Microneedles inspired by mosquitos – In the news

Sophie H., East Loddon P-12 College No one likes needles. They’re big, sharp and scary, however, we all have to have them at one point or another. But what if needles didn’t have to be this way? Researchers from Ohio state university and Osaka's Kansai University are using a mosquito (Culicidae) as their inspiration for a new design of needle. This new type of hypodermic needle would make injections a less agonising experience. The biggest...Read More

The dew bank bottle and namib beetle – In the news

Zoe L, Mentone Girls' Grammar School Water is essential to all life but for some it can be hard to access. In hot climates water is a scarce resource and sometimes can be contaminated. An estimated 3,575,000 people die each year because of diseases related to water (The World Counts, 2019) and with a reliable water source these deaths could be prevented. Even today 1 in 9 people worldwide do not have access to clean...Read More

Sharkskin inspired surfaces – In the news

Britney P, Presbyterian Ladies' College Everyone imagines a hospital as seemingly clean and white on the outside, but teeming with microscopic germs and pathogens on the inside. Although we often conceptualise rigorous sterilising procedures involving chemicals and cleaning agents, microorganisms continue to be scattered about from bed to sink in hospitals. In fact, 1.7 million nosocomial infections occur in U.S. hospitals every year alone. These 99,000 deaths and the loss of $20 billion in healthcare...Read More

Magnificent microscopy: Life under a lens – News

GTAC is delighted to announce that we have been awarded a National Science Week grant, as part of the Australian Government’s National Innovation and Science Agenda, to host Magnificent Microscopy: Life under a Lens in 2018. Ever wonder if microscopic creatures live in your local creek? What do beetles feet look like? How do plants release oxygen? Young people aged 7 – 14 will discover the answer to these and many other questions in Magnificent...Read More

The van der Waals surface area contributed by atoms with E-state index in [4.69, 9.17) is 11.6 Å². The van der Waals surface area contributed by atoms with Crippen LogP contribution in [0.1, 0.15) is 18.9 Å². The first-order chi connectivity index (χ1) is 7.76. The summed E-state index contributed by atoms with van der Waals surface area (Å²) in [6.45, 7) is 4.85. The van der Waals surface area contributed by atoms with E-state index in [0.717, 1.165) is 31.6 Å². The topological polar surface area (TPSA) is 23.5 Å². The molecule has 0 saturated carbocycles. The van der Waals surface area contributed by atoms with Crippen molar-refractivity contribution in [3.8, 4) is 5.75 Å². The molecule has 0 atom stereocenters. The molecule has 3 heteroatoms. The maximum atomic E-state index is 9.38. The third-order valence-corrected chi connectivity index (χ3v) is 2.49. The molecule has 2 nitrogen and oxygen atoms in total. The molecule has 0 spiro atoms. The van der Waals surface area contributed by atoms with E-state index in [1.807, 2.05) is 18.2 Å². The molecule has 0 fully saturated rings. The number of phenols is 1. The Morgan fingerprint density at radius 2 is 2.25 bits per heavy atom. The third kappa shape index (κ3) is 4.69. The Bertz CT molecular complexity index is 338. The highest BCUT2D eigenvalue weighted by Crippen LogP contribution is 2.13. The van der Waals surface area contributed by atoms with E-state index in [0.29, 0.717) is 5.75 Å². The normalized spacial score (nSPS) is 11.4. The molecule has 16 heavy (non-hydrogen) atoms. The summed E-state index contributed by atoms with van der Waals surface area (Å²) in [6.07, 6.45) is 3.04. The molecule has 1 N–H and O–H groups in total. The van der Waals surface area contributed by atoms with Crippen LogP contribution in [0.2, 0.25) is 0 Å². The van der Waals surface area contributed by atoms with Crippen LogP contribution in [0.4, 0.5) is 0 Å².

Spiderweb inspired bird-safe glass – In the news

Madison H, Mount St. Joseph Girls' College   We’ve all heard the disheartening thud of an innocent bird unsuspectingly crashing hard and fast into a glass window. It’d be assuring to know that it wouldn't happen again and that the bird would, hopefully, be okay. However, in most cases this isn't the case. The glass structures and windows that dominate our modern world cause the death of hundreds of millions of birds worldwide. The birds...Read More

Bioscience in Central Victoria

In June the GTAC crew took bioscience programs to Wodonga, Rochester, Bendigo, Maryborough and Seymour. Students from Echuca and East Loddon also joined the sessions at Rochester Secondary College. Students in years 10-12 explored a range of topics where biotechnology is used to investigate the DNA of people, bacteria and viruses. Working with DNA allows us to investigate a wide range of topics in modern and ancient biology. DNA can be used to identify whether...Read More

Biomedical Sciences Day 2016 – News

GTAC and The School of Biomedical Science at the University of Melbourne recently hosted Biomedical Science Day, a full day program for Year 10 and 11 students from rural schools. Students interested in studying biomedical sciences had the opportunity to visit the University of Melbourne and find out about studying Biomedical Sciences at the university. The day commenced with an address from Professor Fabienne Mackay, Head of the School of Biomedical Sciences. A speaker from...Read More

The Kingfisher and the bullet train – In the news

Zoe E, Elwood College   The Shinkansen bullet trains in Japan were conceived in the early 1900s as a means of high-speed travel. They succeeded in their job, however, due to travelling at 200 miles per hour (about 320 kph), they generated noise levels that could be heard 400 metres away. This was due to changes in air resistance when the trains entered tunnels creating low-frequency atmospheric pressure waves. To function effectively without creating so...Read More

Geckskin Adhesive ‘tape’ – In the news

Stephanie M, Casterton Secondary College   At some point or another, we have all been the victim of common adhesive tapes. These are used to mend broken objects, such as Nanna’s Vase, which definitely fell from the table on its own, to adhere pieces of paper to each other and to hang posters from the walls. As we would know, this is only a temporary solution as the adhesive does not last; the vase eventually...Read More

Biologically inspired robots – it’s only natural

  Imagine a robot that is able to negotiate its own way through any landscape, over any terrain. You may have conjured a mental image of the Terminator, or perhaps those lumbering colossal walkers in the Empire Strikes Back.  Long revered in sci-fi classics, autonomously mobile robots pose a real design challenge for engineers. If you were to design such a robot, what kind of locomotion would it have?  How would it know what obstacles...Read More